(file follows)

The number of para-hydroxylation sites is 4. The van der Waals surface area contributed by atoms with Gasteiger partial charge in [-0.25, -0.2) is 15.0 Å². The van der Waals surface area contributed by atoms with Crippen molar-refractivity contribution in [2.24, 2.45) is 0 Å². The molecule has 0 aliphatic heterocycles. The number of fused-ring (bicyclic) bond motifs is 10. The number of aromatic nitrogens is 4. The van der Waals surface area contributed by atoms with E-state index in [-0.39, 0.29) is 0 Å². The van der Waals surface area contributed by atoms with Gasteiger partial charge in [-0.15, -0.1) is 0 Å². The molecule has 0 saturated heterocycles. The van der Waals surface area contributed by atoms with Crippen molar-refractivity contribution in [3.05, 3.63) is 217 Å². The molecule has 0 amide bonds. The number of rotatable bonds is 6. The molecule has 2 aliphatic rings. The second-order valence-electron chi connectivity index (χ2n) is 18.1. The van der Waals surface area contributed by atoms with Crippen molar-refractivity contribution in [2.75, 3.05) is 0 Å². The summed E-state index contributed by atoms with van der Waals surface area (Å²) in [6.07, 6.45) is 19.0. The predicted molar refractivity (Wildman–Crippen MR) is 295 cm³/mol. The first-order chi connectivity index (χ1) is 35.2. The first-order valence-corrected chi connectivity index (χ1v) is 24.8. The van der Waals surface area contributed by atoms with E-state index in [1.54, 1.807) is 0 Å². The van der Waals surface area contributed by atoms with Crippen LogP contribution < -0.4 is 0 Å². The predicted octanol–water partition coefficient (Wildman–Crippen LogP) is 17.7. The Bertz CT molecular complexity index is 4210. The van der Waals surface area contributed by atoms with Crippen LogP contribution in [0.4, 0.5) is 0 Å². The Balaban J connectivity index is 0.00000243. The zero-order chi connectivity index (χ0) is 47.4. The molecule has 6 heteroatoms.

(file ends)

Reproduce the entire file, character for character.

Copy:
The number of para-hydroxylation sites is 4. The van der Waals surface area contributed by atoms with Gasteiger partial charge in [-0.25, -0.2) is 15.0 Å². The van der Waals surface area contributed by atoms with Crippen molar-refractivity contribution in [2.24, 2.45) is 0 Å². The molecule has 0 aliphatic heterocycles. The number of fused-ring (bicyclic) bond motifs is 10. The number of aromatic nitrogens is 4. The van der Waals surface area contributed by atoms with E-state index in [-0.39, 0.29) is 0 Å². The van der Waals surface area contributed by atoms with Gasteiger partial charge in [-0.15, -0.1) is 0 Å². The molecule has 0 saturated heterocycles. The van der Waals surface area contributed by atoms with Crippen molar-refractivity contribution in [3.05, 3.63) is 217 Å². The molecule has 0 amide bonds. The number of rotatable bonds is 6. The molecule has 2 aliphatic rings. The second-order valence-electron chi connectivity index (χ2n) is 18.1. The van der Waals surface area contributed by atoms with Crippen molar-refractivity contribution in [2.75, 3.05) is 0 Å². The summed E-state index contributed by atoms with van der Waals surface area (Å²) in [6.07, 6.45) is 19.0. The predicted molar refractivity (Wildman–Crippen MR) is 295 cm³/mol. The first-order chi connectivity index (χ1) is 35.2. The first-order valence-corrected chi connectivity index (χ1v) is 24.8. The van der Waals surface area contributed by atoms with E-state index in [1.54, 1.807) is 0 Å². The van der Waals surface area contributed by atoms with Crippen LogP contribution < -0.4 is 0 Å². The predicted octanol–water partition coefficient (Wildman–Crippen LogP) is 17.7. The Bertz CT molecular complexity index is 4210. The van der Waals surface area contributed by atoms with Crippen LogP contribution in [0.4, 0.5) is 0 Å². The Balaban J connectivity index is 0.00000243. The zero-order chi connectivity index (χ0) is 47.4. The molecule has 6 heteroatoms.